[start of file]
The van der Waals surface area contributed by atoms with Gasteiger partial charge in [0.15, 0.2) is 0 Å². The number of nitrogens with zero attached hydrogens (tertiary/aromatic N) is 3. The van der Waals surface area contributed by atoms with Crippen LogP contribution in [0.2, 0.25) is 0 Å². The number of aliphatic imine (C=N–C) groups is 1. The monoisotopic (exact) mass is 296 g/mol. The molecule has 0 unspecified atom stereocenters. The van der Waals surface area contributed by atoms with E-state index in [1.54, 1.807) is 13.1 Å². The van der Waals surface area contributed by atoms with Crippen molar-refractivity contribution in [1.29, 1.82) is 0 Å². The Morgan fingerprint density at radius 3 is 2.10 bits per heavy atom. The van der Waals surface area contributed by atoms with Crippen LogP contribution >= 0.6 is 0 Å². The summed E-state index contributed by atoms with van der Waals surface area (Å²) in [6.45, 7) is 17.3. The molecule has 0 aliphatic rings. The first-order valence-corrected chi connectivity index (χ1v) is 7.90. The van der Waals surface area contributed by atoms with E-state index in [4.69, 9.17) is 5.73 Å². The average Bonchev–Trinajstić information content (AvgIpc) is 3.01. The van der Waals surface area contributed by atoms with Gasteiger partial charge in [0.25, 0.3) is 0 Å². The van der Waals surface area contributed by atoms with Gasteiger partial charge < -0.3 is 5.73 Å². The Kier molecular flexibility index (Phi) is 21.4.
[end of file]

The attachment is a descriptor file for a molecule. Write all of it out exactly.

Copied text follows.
The van der Waals surface area contributed by atoms with Gasteiger partial charge in [0.15, 0.2) is 0 Å². The number of nitrogens with zero attached hydrogens (tertiary/aromatic N) is 3. The van der Waals surface area contributed by atoms with Crippen LogP contribution in [0.2, 0.25) is 0 Å². The number of aliphatic imine (C=N–C) groups is 1. The monoisotopic (exact) mass is 296 g/mol. The molecule has 0 unspecified atom stereocenters. The van der Waals surface area contributed by atoms with E-state index in [1.54, 1.807) is 13.1 Å². The van der Waals surface area contributed by atoms with Crippen molar-refractivity contribution in [1.29, 1.82) is 0 Å². The Morgan fingerprint density at radius 3 is 2.10 bits per heavy atom. The van der Waals surface area contributed by atoms with Crippen LogP contribution >= 0.6 is 0 Å². The summed E-state index contributed by atoms with van der Waals surface area (Å²) in [6.45, 7) is 17.3. The molecule has 0 aliphatic rings. The first-order valence-corrected chi connectivity index (χ1v) is 7.90. The van der Waals surface area contributed by atoms with E-state index in [4.69, 9.17) is 5.73 Å². The average Bonchev–Trinajstić information content (AvgIpc) is 3.01. The van der Waals surface area contributed by atoms with Gasteiger partial charge in [0.25, 0.3) is 0 Å². The van der Waals surface area contributed by atoms with Gasteiger partial charge < -0.3 is 5.73 Å². The Kier molecular flexibility index (Phi) is 21.4.